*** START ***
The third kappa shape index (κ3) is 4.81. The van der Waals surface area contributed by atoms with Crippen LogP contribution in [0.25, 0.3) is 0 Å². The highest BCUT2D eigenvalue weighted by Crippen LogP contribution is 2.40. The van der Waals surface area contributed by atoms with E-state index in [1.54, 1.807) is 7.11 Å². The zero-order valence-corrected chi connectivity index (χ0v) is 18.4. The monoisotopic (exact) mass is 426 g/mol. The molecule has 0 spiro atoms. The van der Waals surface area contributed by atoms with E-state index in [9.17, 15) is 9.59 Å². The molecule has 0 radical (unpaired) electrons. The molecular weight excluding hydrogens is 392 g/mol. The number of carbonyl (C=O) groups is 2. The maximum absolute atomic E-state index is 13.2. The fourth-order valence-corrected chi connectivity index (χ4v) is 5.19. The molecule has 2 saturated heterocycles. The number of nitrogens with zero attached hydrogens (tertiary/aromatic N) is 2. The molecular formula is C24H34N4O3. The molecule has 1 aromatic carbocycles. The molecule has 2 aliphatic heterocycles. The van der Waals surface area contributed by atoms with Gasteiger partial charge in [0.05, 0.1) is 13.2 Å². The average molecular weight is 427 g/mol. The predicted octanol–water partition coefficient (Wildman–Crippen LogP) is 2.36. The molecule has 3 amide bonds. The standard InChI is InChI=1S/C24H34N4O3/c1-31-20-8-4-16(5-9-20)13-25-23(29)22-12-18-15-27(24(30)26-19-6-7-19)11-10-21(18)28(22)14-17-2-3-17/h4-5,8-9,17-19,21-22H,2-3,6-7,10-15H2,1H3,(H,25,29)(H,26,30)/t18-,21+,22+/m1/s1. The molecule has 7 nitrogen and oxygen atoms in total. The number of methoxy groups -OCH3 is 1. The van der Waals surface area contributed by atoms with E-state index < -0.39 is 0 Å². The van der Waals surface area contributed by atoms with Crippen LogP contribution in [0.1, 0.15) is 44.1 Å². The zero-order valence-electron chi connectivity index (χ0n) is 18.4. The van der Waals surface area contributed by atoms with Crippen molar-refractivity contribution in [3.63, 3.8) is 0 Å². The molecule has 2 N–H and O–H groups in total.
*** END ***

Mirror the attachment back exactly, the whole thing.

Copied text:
The third kappa shape index (κ3) is 4.81. The van der Waals surface area contributed by atoms with Crippen LogP contribution in [0.25, 0.3) is 0 Å². The highest BCUT2D eigenvalue weighted by Crippen LogP contribution is 2.40. The van der Waals surface area contributed by atoms with E-state index in [1.54, 1.807) is 7.11 Å². The zero-order valence-corrected chi connectivity index (χ0v) is 18.4. The monoisotopic (exact) mass is 426 g/mol. The molecule has 0 spiro atoms. The van der Waals surface area contributed by atoms with E-state index in [9.17, 15) is 9.59 Å². The molecule has 0 radical (unpaired) electrons. The molecular weight excluding hydrogens is 392 g/mol. The number of carbonyl (C=O) groups is 2. The maximum absolute atomic E-state index is 13.2. The fourth-order valence-corrected chi connectivity index (χ4v) is 5.19. The molecule has 2 saturated heterocycles. The number of nitrogens with zero attached hydrogens (tertiary/aromatic N) is 2. The molecular formula is C24H34N4O3. The molecule has 1 aromatic carbocycles. The molecule has 2 aliphatic heterocycles. The van der Waals surface area contributed by atoms with Gasteiger partial charge in [0.05, 0.1) is 13.2 Å². The average molecular weight is 427 g/mol. The predicted octanol–water partition coefficient (Wildman–Crippen LogP) is 2.36. The molecule has 3 amide bonds. The standard InChI is InChI=1S/C24H34N4O3/c1-31-20-8-4-16(5-9-20)13-25-23(29)22-12-18-15-27(24(30)26-19-6-7-19)11-10-21(18)28(22)14-17-2-3-17/h4-5,8-9,17-19,21-22H,2-3,6-7,10-15H2,1H3,(H,25,29)(H,26,30)/t18-,21+,22+/m1/s1. The molecule has 7 nitrogen and oxygen atoms in total. The number of methoxy groups -OCH3 is 1. The van der Waals surface area contributed by atoms with E-state index < -0.39 is 0 Å². The van der Waals surface area contributed by atoms with Crippen LogP contribution in [0.1, 0.15) is 44.1 Å². The zero-order valence-electron chi connectivity index (χ0n) is 18.4. The van der Waals surface area contributed by atoms with Crippen molar-refractivity contribution in [3.63, 3.8) is 0 Å². The molecule has 2 N–H and O–H groups in total.